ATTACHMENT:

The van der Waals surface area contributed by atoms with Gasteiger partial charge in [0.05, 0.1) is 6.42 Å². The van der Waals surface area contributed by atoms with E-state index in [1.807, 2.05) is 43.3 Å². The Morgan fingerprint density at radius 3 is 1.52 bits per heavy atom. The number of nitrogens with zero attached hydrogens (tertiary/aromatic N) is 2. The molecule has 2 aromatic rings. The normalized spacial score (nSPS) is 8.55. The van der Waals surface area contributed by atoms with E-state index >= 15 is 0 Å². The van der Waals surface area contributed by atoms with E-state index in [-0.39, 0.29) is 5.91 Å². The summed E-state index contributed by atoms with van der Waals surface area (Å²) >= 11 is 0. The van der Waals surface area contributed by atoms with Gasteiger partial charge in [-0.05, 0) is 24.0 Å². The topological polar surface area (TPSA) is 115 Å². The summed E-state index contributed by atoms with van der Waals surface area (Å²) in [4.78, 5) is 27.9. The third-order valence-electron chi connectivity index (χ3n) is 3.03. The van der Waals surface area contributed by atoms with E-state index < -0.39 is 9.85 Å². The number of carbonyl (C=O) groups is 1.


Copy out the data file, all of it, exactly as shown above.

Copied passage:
The van der Waals surface area contributed by atoms with Gasteiger partial charge in [0.05, 0.1) is 6.42 Å². The van der Waals surface area contributed by atoms with E-state index in [1.807, 2.05) is 43.3 Å². The Morgan fingerprint density at radius 3 is 1.52 bits per heavy atom. The number of nitrogens with zero attached hydrogens (tertiary/aromatic N) is 2. The molecule has 2 aromatic rings. The normalized spacial score (nSPS) is 8.55. The van der Waals surface area contributed by atoms with E-state index >= 15 is 0 Å². The van der Waals surface area contributed by atoms with E-state index in [-0.39, 0.29) is 5.91 Å². The summed E-state index contributed by atoms with van der Waals surface area (Å²) >= 11 is 0. The van der Waals surface area contributed by atoms with Gasteiger partial charge in [-0.05, 0) is 24.0 Å². The topological polar surface area (TPSA) is 115 Å². The summed E-state index contributed by atoms with van der Waals surface area (Å²) in [4.78, 5) is 27.9. The third-order valence-electron chi connectivity index (χ3n) is 3.03. The van der Waals surface area contributed by atoms with E-state index < -0.39 is 9.85 Å². The number of carbonyl (C=O) groups is 1.